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UK Approves First-of-its-kind Study To Infect Young People With Covid

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New research aims to help doctors and scientists to further understand how immune system reacts to Sars-CoV-2

The UK has approved a first-of-its-kind study that will expose young and healthy volunteers to Covid-19 as part of efforts to further understand the virus, the government has announced.

Due to begin in the next few weeks, the study will recruit up to 90 carefully-selected participants aged between 18 and 30 – who are at the lowest risk of complications from coronavirus – and expose them to the pathogen in a safe and controlled environment.

The researchers will initially use the coronavirus that was first introduced to the UK in March 2020, as opposed to the more transmissible variant that was detected in Kent late last year.

After exposure, the volunteers will be closely assessed by medics and scientists for 24 hours a day throughout the study.

It’s hoped the research, which has received £33.6 million in government funding, will help doctors to further understand how the immune system reacts to Sars-CoV-2, identify factors that influence how the virus is transmitted and aid the development of treatments and vaccines.

Known as a Human Challenge study, it also aims to establish the smallest amount of virus needed to cause infection.

Once the first stage of the research is completed – and depending on the outcomes – additional volunteers will then be recruited, vaccinated and exposed to the virus to help identify the most effective jabs and accelerate their development.

The Human Challenge study is being delivered by a partnership between the government’s Vaccines Taskforce, Imperial College London, the Royal Free London NHS Foundation Trust and the clinical company hVIVO.

It will be conducted at the Royal Free Hospital’s specialist and secure clinical research facilities in London, which are specifically designed to contain the virus and prevent it from being spread beyond the volunteers, who will be examined for a minimum of 14 days.

Participants will only be allowed to leave the study and return home once they are no longer deemed infectious.

The researchers are working closely with the Royal Free Hospital and the North Central London (NCL) Adult Critical Care Network to ensure the study will not affect the NHS’s ability to care for patients during the pandemic.

The study will not begin without their go-ahead, the Department for Business, Energy and Industrial Strategy (Beis) has said.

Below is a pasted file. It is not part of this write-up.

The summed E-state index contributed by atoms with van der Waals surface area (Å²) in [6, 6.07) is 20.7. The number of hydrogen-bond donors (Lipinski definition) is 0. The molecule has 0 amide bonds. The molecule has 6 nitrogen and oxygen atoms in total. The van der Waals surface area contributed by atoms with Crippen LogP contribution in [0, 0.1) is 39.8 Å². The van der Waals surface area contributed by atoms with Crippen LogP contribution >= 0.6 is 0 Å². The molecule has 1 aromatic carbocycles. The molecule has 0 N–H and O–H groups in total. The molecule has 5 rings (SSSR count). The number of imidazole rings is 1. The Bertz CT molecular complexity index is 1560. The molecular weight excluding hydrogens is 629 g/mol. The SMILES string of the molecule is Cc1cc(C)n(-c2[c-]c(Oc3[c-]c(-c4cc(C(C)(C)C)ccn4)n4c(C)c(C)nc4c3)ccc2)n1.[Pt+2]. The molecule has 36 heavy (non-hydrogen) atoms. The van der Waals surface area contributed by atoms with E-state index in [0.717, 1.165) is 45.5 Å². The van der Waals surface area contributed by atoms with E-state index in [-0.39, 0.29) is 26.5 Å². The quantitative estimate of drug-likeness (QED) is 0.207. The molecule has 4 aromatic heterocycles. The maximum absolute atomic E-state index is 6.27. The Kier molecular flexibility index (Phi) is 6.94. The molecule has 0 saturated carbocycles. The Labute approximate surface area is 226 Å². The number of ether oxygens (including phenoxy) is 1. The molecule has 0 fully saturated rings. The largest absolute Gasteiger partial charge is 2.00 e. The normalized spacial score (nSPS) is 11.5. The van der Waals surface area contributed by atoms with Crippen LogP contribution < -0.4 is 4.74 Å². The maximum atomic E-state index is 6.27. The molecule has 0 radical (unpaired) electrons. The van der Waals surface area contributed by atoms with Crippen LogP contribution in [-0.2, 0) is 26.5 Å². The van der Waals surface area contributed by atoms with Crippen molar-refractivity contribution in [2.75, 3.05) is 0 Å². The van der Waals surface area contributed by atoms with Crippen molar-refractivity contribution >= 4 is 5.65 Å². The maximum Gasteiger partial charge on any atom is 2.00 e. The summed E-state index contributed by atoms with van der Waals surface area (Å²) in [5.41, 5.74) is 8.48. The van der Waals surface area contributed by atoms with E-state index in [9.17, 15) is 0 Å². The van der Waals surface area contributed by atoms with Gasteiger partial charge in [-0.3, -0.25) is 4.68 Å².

Commenting on the new study, business secretary Kwasi Kwarteng said: “While there has been very positive progress in vaccine development, we want to find the best and most effective vaccines for use over the longer term.

“These Human Challenge studies will take place here in the UK and will help accelerate scientists’ knowledge of how coronavirus affects people and could eventually further the rapid development of vaccines.”

Dr Chris Chiu, from Imperial College London and the chief investigator of the study, has called on volunteers aged between 18 and 30 to come forward and “join this research endeavour”.

“Our eventual aim is to establish which vaccines and treatments work best in beating this disease, but we need volunteers to support us in this work,” he added.

The virus being used in the research has been produced by a team at Great Ormond Street Hospital, in collaboration with virologists at Imperial College London.

These Human Challenge studies have been implemented before to accelerate the development of treatments for a number of diseases, including malaria, typhoid, cholera, norovirus and flu.

The trials have also helped researchers establish which possible vaccine is most likely to succeed in phase three clinical trials that would follow, usually involving thousands of volunteers.

The Health Research Authority (HRA) and the Medicines and Healthcare products Regulatory Agency (MHRA) are the UK’s regulators responsible for providing ethics and regulatory approval, respectively for all human clinical trials.

Research Ethics Committees (RECs) are formed by the HRA as part of the approval process.

A specially-appointed independent REC has approved the study, and after reviewing the protocol, the MHRA concluded the virus characterisation study did not require its approval because the study does not involve an investigational medicinal product.

Source: Independent by Samuel Lovett

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